VP’s Remarks At The 11th General Assembly Of The National Council Of Traditional Rulers Of Nigeria
TRADITIONAL RULERS URGED TO USE THEIR MORAL AUTHORITY AGAINST THE SOCIAL PROBLEMS IN THE COUNTRY
“If the traditional institution declares a particular practice as wrong and worthy of condemnation, or affirms it as right and laudable, such messages of prohibition or affirmation go a very long way.”
REMARKS BY HIS EXCELLENCY, PRESIDENT MUHAMMADU BUHARI, GCFR, DELIVERED BY PROF. YEMI OSINBAJO, SAN, GCON, VICE PRESIDENT AT THE 11th GENERAL ASSEMBLY OF THE NATIONAL COUNCIL OF TRADITIONAL RULERS OF NIGERIA, THEMED: IMPERATIVE OF COMMUNITY POLICING AND MENACE OF DRUG ABUSE: THE ROLE OF TRADITIONAL RULERS, ON THE 11TH OF DECEMBER, 2019
It is a great honour to be here with Your Royal Majesties at this 11th General Assembly of the National Council of Traditional Rulers of Nigeria. It is also a great pleasure to have another opportunity to dialogue with this distinguished audience on some issues of importance to the development and progress of our nation. I bring the warmest greetings from President Muhammadu Buhari, on whose behalf I am here today and whose remarks I have the privilege of presenting to you.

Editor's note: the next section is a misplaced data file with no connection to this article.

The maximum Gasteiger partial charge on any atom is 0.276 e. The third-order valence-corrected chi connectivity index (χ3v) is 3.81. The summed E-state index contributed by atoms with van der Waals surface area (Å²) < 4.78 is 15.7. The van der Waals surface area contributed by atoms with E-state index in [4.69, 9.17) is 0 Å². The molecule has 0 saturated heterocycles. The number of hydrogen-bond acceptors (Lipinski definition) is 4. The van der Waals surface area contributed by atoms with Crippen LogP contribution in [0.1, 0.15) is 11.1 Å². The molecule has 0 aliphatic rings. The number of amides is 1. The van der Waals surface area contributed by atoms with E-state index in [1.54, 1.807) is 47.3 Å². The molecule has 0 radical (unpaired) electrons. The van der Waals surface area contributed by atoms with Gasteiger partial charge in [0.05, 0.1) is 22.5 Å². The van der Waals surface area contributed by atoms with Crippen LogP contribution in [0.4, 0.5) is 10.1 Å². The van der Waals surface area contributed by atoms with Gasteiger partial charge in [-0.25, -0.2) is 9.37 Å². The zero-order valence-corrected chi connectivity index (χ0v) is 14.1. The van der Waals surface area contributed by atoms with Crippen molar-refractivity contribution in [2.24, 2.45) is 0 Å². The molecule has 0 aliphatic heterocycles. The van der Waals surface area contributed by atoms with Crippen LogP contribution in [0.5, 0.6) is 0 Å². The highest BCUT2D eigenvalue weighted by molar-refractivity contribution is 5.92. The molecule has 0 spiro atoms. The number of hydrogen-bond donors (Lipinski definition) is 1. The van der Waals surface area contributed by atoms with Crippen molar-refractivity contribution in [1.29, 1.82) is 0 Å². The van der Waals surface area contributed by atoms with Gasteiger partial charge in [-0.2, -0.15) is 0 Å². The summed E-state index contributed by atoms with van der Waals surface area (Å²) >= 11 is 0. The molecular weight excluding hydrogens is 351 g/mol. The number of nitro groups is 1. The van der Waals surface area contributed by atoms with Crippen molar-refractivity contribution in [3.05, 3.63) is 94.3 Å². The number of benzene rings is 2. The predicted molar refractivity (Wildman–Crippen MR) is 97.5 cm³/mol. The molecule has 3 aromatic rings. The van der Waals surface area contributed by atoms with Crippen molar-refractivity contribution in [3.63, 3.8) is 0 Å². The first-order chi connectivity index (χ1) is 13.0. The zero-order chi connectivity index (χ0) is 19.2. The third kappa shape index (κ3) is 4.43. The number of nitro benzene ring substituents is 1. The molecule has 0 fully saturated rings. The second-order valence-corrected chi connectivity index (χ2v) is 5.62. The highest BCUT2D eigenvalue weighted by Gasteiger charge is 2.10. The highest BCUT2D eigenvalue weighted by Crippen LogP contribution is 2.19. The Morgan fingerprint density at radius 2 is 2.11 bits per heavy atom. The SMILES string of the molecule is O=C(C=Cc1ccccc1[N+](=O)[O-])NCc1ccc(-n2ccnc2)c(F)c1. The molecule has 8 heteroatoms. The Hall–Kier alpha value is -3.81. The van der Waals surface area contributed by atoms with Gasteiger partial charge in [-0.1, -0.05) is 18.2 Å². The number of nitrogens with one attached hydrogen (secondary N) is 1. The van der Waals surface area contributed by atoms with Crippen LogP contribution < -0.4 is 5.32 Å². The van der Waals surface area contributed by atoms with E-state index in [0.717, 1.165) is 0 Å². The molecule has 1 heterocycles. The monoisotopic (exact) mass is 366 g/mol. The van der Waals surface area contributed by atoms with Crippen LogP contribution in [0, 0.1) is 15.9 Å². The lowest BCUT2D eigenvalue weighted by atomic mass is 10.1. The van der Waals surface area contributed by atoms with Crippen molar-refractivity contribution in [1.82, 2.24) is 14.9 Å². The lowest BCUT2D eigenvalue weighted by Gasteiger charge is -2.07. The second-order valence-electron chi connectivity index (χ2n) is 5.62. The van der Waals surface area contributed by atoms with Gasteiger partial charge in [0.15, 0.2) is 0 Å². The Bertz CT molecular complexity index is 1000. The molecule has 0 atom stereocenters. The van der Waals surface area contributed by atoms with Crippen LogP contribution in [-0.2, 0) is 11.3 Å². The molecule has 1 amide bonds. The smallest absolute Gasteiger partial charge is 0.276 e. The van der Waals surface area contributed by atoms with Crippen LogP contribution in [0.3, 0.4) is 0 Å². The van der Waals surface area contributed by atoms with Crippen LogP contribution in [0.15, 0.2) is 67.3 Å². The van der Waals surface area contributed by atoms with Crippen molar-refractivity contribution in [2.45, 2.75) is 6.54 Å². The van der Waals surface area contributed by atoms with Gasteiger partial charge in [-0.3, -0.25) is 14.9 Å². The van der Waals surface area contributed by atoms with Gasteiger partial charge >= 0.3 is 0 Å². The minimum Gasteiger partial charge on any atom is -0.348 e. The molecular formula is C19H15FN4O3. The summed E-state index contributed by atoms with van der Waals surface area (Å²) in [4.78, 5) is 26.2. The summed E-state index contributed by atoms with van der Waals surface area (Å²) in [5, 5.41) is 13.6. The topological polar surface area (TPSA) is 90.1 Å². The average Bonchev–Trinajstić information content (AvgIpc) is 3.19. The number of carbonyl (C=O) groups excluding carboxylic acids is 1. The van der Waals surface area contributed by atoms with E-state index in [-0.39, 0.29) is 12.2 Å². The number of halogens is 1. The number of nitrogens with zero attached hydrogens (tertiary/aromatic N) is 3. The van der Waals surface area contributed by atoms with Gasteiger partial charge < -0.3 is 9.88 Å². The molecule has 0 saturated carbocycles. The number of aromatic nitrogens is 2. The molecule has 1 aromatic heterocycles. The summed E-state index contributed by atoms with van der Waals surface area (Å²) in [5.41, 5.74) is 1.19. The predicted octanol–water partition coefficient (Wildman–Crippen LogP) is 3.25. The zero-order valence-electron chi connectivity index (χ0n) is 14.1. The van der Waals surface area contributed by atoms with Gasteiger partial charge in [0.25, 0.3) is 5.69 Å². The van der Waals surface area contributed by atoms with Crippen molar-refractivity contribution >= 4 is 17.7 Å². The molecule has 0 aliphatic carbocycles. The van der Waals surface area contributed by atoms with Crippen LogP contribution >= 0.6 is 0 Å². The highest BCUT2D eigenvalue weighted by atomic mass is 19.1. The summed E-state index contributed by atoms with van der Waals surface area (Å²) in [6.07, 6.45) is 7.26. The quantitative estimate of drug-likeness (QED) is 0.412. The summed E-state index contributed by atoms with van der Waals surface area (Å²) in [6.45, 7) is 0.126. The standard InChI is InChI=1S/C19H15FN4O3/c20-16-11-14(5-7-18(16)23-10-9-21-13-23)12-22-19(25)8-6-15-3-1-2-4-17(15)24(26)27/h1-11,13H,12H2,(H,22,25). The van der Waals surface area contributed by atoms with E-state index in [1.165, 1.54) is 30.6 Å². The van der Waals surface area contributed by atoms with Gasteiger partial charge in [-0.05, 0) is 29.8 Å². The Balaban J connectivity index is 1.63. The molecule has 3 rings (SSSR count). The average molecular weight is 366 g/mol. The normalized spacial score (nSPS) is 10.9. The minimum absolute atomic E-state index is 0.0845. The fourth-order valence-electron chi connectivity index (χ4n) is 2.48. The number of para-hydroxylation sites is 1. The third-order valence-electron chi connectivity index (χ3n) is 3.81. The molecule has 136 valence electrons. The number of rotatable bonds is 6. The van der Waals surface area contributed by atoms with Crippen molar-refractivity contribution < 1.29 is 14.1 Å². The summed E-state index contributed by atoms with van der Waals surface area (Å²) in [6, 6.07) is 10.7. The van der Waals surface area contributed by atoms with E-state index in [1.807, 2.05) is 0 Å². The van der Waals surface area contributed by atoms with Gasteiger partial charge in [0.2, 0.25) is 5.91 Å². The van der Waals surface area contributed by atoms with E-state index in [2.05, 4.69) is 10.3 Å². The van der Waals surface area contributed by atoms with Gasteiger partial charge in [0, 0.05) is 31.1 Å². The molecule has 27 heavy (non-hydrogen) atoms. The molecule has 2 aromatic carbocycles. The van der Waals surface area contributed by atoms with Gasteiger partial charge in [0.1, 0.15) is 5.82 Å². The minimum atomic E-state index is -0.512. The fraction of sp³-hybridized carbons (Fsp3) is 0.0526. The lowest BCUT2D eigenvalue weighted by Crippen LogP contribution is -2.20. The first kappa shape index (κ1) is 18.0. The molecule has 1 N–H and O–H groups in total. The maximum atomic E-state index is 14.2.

The theme of this assembly, “Imperatives of Community Policing and Menace of Drug Abuse: The Role of Traditional Rulers”, is a particularly pertinent one. The theme speaks of two different but complementary subjects. One, a social problem and the other a strategy for preventing and combatting social problems. But most importantly, the theme suggests and I believe most perceptively that traditional rulers have crucial roles to play in both.
Societies are held together by a consensus, whether implicit or complicit, on certain ideals and values. Most of these values are universal; the sanctity of life, the dignity of labour, personal and corporate integrity and importance of family. Traditional institutions are regarded as the custodians of these values, embodying the highest and noblest ideals of the people.